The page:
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Tenants Forced from Homes After Landlord Illegally Removed Fire Escapes

By Meredith Hoffman | June 4, 2012 4:24pm | Updated on June 4, 2012 7:22pm

NEW YORK CITY — Around 200 residents of a University Heights apartment building have been forced out of their homes after their landlord removed the building's fire escapes while repairing the façade, according to officials and city records.

The seven-story building at 2400 Webb Ave., which contains 76 apartments, is not fireproof and does not have a sprinkler system, sources said.

A representative of the city's Department of Housing Preservation and Development was at the 72-year-old building on June 2 and noticed that the fire escapes had been removed, tenants and officials said.

"The HPD inspector came and opened my window and gasped, said Yvonne Tyson, a 13-year resident of the building.  "The fire escape was gone, I told him it had been gone for two weeks.

"If there is a fire in the hallway, how are we supposed to get out?"

FDNY Deputy Chief Jay Jonas said after a meeting Monday morning, city officials had little choice but to order the building closed.

"The only viable solution was to vacate the building until new fire escapes could be fabricated," Jonas said.  "This is very serious; there are 76 tenants in the building. We don't take this lightly."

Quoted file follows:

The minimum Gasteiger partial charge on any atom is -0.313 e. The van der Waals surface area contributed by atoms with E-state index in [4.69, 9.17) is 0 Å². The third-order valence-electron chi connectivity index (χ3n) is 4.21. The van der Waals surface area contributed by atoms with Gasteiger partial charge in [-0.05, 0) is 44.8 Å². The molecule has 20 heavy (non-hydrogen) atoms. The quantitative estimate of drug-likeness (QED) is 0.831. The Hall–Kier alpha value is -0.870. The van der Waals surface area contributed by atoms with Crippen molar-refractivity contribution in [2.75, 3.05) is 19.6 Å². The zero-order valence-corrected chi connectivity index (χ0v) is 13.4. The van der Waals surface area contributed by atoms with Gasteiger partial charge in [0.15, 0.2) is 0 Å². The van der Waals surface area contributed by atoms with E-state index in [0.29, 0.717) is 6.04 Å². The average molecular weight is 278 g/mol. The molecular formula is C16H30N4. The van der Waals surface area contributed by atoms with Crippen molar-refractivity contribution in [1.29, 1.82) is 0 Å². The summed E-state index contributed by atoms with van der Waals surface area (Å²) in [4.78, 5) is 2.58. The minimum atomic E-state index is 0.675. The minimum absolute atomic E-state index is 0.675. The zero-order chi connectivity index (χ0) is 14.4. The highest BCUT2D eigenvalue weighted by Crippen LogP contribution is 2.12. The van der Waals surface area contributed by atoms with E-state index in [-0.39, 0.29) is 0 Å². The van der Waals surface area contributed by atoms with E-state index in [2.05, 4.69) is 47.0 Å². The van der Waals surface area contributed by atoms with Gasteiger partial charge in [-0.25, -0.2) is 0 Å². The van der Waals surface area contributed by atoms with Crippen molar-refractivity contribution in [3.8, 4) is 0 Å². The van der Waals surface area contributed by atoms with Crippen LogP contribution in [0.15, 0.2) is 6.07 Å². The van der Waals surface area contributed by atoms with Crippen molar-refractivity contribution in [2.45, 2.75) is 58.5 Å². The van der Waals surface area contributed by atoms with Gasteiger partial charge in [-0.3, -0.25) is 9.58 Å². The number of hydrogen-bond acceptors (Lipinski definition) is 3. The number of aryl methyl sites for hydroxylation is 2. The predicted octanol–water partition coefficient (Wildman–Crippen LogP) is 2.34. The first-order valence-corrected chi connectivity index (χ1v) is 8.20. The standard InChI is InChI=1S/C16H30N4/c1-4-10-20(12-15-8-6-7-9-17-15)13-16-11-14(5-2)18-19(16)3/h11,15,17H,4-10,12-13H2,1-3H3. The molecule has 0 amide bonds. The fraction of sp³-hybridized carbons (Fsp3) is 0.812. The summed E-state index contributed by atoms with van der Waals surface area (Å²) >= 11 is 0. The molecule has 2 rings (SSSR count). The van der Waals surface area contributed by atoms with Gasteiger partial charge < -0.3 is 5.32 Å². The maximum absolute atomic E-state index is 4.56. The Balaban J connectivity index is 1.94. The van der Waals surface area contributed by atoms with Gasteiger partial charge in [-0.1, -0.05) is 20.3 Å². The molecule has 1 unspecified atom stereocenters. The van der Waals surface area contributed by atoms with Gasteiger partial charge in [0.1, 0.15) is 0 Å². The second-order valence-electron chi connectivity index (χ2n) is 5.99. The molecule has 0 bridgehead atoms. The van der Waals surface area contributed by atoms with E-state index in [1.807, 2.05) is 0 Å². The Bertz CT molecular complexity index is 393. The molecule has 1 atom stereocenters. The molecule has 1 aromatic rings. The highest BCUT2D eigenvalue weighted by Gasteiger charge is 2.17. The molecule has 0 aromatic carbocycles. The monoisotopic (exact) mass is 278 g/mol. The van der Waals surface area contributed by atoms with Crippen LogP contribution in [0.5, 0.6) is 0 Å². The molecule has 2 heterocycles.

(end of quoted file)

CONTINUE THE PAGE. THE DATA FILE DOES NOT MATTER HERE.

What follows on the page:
He said he building's owner, Goldfarb Properties, gave "some pretty weak answers" when confronted about the missing fire escapes.

The city's Department of Buildings issued a full vacate order, which gives the landlord 48 hours from Monday afternoon to relocate the tenants, a spokeswoman said.

The department issued a stop work order for the building and issued a violation for "failing to provide a secondary means of egress," she added.

Jonas said Goldfarb Properties would be responsible for finding new housing for the tenants until the new fire escapes are manufactured and installed.

The old fire escapes have been destroyed, according to neighbor Earl Oritheneer, who has one set of fire escape stairs mounted in his backyard.

"He [the contractor] gave me one of the fire escapes and took the others to the dump," Oritheneer said. "It's mine now, it's a souvenir for me."

A spokesman for Goldfarb Properties declined to comment.

With additional reporting by Fred Dreier